Before the traveller has grasped the full grandeur of his position there is a faint band of primrose in the east—the herald of the dawn. The primrose turns to pink, and the pink to crimson, as if heated by some vast smokeless furnace; then, as the highest peaks gleam like spear heads in the sun's first rays, from the darkness leap out rocks, the precipice takes form, what was blackness becomes light and shadow, and in another moment the last layer of darkness is peeled away and every crag revealed. Then in the bright sunlight the snow- crystals crunch merrily underfoot, glacier and ice-fall, rock and snow-slope, follow one another in quick succession. There may come long hours of walking in the soft snow, when the sun. burns, and the climber is hypnotized by the rhythmical movements of his own shadow, but at last, from a confined view to the vastness of the illimitable, he steps upon the summit of his peak, and sees the piles of cloud and the endless vistas of the ranges. Then comes perhaps the finest hour in the whole day. There is a sense of dangers past, of difficulties overcome, and above all of the silence and vastness of Nature which seem to enter into the soul only in the s olitary places of the world—in the desert, at sea, and on the veld at night. Who can describe these moments ? Are they not a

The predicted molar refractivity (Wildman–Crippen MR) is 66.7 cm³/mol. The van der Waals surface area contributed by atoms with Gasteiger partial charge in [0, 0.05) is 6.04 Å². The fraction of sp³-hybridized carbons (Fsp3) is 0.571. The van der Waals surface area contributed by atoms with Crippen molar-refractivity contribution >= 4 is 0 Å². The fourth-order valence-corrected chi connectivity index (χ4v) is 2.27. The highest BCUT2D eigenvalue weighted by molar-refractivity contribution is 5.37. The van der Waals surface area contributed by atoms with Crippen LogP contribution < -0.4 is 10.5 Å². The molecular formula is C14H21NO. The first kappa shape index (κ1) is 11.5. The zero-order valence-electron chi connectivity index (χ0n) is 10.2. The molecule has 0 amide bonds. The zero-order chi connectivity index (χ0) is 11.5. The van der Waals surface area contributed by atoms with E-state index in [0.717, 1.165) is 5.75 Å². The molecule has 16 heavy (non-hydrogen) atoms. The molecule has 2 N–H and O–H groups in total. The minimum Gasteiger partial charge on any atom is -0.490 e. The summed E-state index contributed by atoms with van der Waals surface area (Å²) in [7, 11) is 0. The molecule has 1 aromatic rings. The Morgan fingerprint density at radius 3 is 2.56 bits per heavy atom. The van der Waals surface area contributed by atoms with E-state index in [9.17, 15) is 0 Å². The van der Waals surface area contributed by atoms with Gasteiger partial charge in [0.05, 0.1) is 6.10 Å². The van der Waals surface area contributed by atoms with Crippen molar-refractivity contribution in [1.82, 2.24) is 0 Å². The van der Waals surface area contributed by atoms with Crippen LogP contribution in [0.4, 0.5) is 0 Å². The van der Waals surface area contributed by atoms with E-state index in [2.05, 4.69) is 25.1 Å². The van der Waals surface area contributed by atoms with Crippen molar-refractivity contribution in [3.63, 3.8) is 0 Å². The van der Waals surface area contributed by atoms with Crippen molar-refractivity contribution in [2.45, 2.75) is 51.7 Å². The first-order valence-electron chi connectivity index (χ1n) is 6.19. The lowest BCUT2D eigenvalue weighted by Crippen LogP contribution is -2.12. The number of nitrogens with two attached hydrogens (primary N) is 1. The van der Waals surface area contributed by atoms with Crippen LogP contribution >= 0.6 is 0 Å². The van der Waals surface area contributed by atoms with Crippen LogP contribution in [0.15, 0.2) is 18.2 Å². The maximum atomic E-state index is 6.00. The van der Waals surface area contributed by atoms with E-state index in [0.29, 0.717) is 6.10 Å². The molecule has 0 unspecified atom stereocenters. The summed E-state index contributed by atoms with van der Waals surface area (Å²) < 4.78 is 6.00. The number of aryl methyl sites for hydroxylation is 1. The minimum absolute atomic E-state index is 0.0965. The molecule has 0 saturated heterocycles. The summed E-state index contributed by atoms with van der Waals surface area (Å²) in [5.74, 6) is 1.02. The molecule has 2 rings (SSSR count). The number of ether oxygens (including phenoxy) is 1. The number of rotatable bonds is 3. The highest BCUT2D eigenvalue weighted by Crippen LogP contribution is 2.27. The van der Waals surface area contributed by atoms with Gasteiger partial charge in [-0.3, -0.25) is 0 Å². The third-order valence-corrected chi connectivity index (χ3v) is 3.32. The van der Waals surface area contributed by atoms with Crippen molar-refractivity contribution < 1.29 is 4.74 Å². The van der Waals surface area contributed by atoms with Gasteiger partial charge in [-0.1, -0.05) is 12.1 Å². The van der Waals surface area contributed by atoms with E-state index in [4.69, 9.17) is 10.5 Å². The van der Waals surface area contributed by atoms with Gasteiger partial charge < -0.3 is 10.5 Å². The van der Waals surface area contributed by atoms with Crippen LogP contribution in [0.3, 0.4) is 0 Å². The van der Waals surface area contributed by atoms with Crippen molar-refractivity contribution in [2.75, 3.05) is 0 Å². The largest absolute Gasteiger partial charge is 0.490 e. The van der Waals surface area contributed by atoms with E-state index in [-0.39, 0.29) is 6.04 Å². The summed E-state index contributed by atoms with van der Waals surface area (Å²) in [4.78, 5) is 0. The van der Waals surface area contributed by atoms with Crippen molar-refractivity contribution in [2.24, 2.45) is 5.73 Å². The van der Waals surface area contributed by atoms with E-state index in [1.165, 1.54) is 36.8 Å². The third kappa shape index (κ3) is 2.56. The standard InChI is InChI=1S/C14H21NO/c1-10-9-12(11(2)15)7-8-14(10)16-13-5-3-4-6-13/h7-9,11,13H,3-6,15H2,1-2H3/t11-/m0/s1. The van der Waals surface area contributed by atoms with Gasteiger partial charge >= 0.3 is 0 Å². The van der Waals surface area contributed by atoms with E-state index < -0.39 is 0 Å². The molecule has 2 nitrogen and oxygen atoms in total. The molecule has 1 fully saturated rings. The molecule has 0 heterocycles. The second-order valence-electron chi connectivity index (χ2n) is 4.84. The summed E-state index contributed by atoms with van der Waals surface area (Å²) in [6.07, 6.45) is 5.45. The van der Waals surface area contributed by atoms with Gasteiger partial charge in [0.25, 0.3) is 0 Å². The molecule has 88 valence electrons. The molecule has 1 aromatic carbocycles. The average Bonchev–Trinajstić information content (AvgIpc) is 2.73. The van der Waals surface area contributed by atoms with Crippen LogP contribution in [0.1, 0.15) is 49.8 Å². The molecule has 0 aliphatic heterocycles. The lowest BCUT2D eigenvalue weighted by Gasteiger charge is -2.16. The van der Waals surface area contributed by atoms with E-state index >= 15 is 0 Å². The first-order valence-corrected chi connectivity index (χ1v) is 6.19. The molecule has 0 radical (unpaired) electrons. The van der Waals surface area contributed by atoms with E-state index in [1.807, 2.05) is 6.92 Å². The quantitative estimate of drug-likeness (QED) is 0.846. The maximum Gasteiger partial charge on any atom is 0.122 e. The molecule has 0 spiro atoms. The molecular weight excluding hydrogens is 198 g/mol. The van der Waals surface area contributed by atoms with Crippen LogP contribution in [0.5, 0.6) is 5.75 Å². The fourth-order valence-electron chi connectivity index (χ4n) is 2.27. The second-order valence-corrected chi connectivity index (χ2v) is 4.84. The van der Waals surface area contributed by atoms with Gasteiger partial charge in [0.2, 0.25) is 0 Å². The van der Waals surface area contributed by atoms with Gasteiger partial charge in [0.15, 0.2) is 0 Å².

glimpse into the unity and diversity of Nature where lies the root of all wisdom ?

But, all too soon, lest night find him still amid the snows, the traveller must start to descend. With weary limbs the stumbles down the moraine, to where a glacier pool is inviting him to brace his tired muscles, and " With a flame-flash of engulfing fire Plunge through the iced embrace."